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College Checklist: What to Do before Committing to a School

You already knew that college would be difficult,especially if you are working full-time. But did anyone ever tell you how hard it would be to make a decision about which college to attend? Once you’ve chosen which schools you would be interested in attending, you have a big choice to make: which of these schools is right for you?

This is a big decision and, not to add any unnecessary anxiety for those about to add college to their full-time work schedule, one that will have a direct impact on your career. Making a hasty decision based on anything but your degree and career goals is dangerous – it’s best to think logically about your options and practically come to determine which college you’ll attend. Be sure to take these four steps before committing to a school.

1. Visit the campus or have a Web meeting. Can you see yourself here for the next couple of years? You can sign up for a campus walking tour or take a look around by yourself. You can also get in touch with online enrollment advisers to have a meeting about the college . Going from the workforce to college student is a huge transition, so make sure you ease the tension by choosing the right school.

2. Check the course of study list. If you have an idea of what you’d like to continue your education in (and you should at least be familiar with your academic interests), be sure to check in with an adviser or the college’s online program directory to see if they offer your field as a course of study. If they don’t, do they have a similar program that will fit instead? For example, say you want to further your degree in public relations, but the school doesn’t offer that. Do they have communications courses that includes coursework in PR, or maybe offer PR as a concentration? This happens in many cases with many different fields. Conduct a thorough background check of both majors and minors to be sure you can find a program that will help you get further in your current career or find a new career.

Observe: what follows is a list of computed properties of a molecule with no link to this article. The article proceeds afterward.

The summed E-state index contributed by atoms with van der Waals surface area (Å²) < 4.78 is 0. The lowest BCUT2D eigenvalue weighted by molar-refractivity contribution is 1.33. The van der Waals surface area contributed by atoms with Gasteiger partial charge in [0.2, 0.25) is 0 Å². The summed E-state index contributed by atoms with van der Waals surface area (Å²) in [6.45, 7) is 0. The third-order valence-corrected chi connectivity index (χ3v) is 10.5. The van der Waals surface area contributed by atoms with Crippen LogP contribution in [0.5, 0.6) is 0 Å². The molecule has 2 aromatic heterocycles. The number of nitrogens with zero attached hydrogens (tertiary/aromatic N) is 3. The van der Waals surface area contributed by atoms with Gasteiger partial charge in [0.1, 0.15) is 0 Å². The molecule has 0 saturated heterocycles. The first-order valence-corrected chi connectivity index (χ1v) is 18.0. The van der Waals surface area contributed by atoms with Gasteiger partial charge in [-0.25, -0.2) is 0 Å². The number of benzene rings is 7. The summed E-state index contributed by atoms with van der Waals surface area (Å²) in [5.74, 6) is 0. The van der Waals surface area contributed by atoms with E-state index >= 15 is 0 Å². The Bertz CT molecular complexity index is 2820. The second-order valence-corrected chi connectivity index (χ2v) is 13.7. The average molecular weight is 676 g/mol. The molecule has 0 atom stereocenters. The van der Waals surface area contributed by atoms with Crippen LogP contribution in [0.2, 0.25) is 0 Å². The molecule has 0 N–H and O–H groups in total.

3. Explore the cost of tuition and financial aid options. You can make an appointment to speak to a financial aid adviser during your search, either in person if there is a campus or online. What percentage of working students receive financial aid, and how much? What sort of scholarship programs does the school offer; can you identify any you would be eligible for? It can be expected to rack up a certain amount of debt as a college student, but there are plenty of ways to limit or, in certain cases, even eliminate it. Don’t forget to speak with your current employer about covering all or a portion of your tuition. If they offer it, make sure they are aware of the college you will be attending and the cost of tuition.

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